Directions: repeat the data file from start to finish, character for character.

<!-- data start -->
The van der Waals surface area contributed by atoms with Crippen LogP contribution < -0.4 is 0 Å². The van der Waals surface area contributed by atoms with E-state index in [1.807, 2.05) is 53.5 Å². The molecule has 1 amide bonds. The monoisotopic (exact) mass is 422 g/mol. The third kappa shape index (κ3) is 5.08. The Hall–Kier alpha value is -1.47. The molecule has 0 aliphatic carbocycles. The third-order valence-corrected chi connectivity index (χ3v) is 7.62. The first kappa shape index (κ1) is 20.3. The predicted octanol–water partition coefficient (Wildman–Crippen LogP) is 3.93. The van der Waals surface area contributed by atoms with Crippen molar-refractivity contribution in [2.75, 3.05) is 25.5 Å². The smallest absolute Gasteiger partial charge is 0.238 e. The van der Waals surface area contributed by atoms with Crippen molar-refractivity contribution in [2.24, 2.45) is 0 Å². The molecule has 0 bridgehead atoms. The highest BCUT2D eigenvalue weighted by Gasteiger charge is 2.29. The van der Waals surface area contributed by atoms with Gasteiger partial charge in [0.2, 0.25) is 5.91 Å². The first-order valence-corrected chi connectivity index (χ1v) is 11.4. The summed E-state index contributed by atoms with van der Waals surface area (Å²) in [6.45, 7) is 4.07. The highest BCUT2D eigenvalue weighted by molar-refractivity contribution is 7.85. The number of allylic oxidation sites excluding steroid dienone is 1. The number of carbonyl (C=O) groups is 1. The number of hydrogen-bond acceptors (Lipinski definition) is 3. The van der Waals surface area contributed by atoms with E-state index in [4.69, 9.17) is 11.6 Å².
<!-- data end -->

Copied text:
The van der Waals surface area contributed by atoms with Crippen LogP contribution < -0.4 is 0 Å². The van der Waals surface area contributed by atoms with E-state index in [1.807, 2.05) is 53.5 Å². The molecule has 1 amide bonds. The monoisotopic (exact) mass is 422 g/mol. The third kappa shape index (κ3) is 5.08. The Hall–Kier alpha value is -1.47. The molecule has 0 aliphatic carbocycles. The third-order valence-corrected chi connectivity index (χ3v) is 7.62. The first kappa shape index (κ1) is 20.3. The predicted octanol–water partition coefficient (Wildman–Crippen LogP) is 3.93. The van der Waals surface area contributed by atoms with Crippen molar-refractivity contribution in [2.75, 3.05) is 25.5 Å². The smallest absolute Gasteiger partial charge is 0.238 e. The van der Waals surface area contributed by atoms with Crippen molar-refractivity contribution in [2.24, 2.45) is 0 Å². The molecule has 0 bridgehead atoms. The highest BCUT2D eigenvalue weighted by Gasteiger charge is 2.29. The van der Waals surface area contributed by atoms with Gasteiger partial charge in [0.2, 0.25) is 5.91 Å². The first-order valence-corrected chi connectivity index (χ1v) is 11.4. The summed E-state index contributed by atoms with van der Waals surface area (Å²) in [6.45, 7) is 4.07. The highest BCUT2D eigenvalue weighted by molar-refractivity contribution is 7.85. The number of allylic oxidation sites excluding steroid dienone is 1. The number of carbonyl (C=O) groups is 1. The number of hydrogen-bond acceptors (Lipinski definition) is 3. The van der Waals surface area contributed by atoms with E-state index in [4.69, 9.17) is 11.6 Å².